The rude awakening started for LSCA when the senior men’s team lost at the men’s national championship a month later in Edo and also played miserable cricket at the National Sports Festival. Despite winning a gold medal in the 50 overs format of the game, it became very obvious that Lagos was no longer the crown jewel for cricket in Nigeria. It was also a telling assessment of the efforts (or lack thereof) of LSCA in the development of the game in the state. It was obvious that Edo state was clearly above every once else in its development journey but it was even more impressive that Kaduna and Kwara states had outdone Lagos in cricket development despite having fewer resources.

This was a personal embarrassment to members of the LCSA who had held the reins of cricket in the state for as long as just about anybody can remember. The knee-jerk response was to set up the “Lagos State Cricket Stakeholder Forum” to revive cricket in the state. This forum sourced members from all over the globe, some of whom had never been really carried along all these years but had suddenly been co-opted into a steering committee for “restructuring the game in Lagos”. The decision to review the game appears to be driven more by the need to restore personal pride instead of a genuine passion for the game, and that is a faulty foundation to build a revival on.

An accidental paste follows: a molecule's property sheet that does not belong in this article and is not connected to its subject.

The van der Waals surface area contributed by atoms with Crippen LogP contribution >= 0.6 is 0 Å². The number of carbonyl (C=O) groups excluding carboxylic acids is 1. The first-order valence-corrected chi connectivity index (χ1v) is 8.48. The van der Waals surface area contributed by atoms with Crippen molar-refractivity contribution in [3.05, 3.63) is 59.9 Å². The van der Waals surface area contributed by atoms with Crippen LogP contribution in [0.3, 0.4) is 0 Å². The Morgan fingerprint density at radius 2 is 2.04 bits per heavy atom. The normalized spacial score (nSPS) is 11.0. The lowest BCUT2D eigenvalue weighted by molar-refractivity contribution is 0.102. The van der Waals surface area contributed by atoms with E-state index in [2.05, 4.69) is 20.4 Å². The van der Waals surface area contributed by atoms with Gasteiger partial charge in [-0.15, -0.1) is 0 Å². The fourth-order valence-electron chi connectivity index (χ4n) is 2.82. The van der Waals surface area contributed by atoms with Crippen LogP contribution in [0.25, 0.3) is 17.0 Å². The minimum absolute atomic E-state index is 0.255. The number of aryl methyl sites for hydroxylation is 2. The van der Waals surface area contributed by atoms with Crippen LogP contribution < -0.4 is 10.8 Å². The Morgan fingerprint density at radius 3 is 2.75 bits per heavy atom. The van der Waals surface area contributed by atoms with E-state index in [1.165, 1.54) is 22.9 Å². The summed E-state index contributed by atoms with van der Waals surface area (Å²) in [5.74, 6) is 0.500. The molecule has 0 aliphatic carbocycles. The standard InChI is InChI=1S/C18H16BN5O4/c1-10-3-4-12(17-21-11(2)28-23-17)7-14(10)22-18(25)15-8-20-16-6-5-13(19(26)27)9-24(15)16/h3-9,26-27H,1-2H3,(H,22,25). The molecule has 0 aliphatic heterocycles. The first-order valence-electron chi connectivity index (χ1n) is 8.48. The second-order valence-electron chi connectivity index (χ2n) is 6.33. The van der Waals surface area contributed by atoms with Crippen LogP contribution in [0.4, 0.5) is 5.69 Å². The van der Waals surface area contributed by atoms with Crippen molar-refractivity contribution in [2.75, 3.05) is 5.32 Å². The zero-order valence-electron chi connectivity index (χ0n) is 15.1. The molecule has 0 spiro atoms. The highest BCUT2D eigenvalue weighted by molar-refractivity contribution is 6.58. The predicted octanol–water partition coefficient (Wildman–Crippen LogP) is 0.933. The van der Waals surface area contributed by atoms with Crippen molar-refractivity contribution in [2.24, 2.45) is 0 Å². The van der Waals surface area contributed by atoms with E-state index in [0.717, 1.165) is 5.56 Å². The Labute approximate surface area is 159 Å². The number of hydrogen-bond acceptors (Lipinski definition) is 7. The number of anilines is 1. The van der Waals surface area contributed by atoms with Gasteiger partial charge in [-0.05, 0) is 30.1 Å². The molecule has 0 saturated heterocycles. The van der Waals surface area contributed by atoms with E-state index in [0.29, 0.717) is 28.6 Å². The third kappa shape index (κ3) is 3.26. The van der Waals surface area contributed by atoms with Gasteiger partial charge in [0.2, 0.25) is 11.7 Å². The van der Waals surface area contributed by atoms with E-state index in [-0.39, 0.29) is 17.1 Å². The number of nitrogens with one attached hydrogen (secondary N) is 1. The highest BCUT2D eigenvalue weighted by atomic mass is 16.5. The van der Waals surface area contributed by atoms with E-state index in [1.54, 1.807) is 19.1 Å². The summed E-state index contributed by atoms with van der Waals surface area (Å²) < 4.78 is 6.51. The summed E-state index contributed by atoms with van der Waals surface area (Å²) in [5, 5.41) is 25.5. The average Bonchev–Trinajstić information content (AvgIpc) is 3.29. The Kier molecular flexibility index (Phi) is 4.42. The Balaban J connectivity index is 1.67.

If you have been around cricket long enough, you will know that these individuals have neither the time nor the passion to drive the required development of cricket in the state. They know this themselves but in typical fashion, they want to hold on to power even to the detriment of the greater good. They want to only support what they can control and I keep asking myself why this is the case. 

In any ideal cricket environment, Dele, Leke, and similar passionate cricketers (who are actually doing the work) would be critical to and included in any development efforts by the state, yet I understand these two men have only been criticized by the LSCA leadership as “personalizing” cricket - whatever that means.

Anyone can question the character of, and approach adopted by Dele and Leke, but one clear thing is that they made a better effort in the past five years than LSCA which has comprised of individuals with more access to resources than these two fine gentlemen.

Recently, the state-appointed a development coach who is of Caribbean descent with a level 2 coaching certificate. I have not confirmed these claims and I know nothing about this individual nor do I have anything against him, but I question the choice of LSCA in appointing him. Appointing someone who you barely know his cricketing pedigree or track record over several local coaches who have put in the work with proven track records without going through a fair selection process sends the wrong message to our local coaches and does very little in encouraging them. I am not even sure this individual has the right documents to work as a cricket coach in Nigeria.


If you really mean well for the game, these are my suggestions:

Involve the young and passionate chaps in the administration of the game; get them into a functional board; support those that have good ideas for the game; see development beyond cricket and please take a back seat. 


To my last point despite the apparent wealth of experience and history of some of the members of the LSCA, it is obvious they are aging and have little or no passion for the game. Their decision to hold on to power in cricket is causing more harm than good and I sincerely hope they reflect and make the right calls. This is sounding more like the story of your typical African dictator who starts well and allows pride to dictate their fall.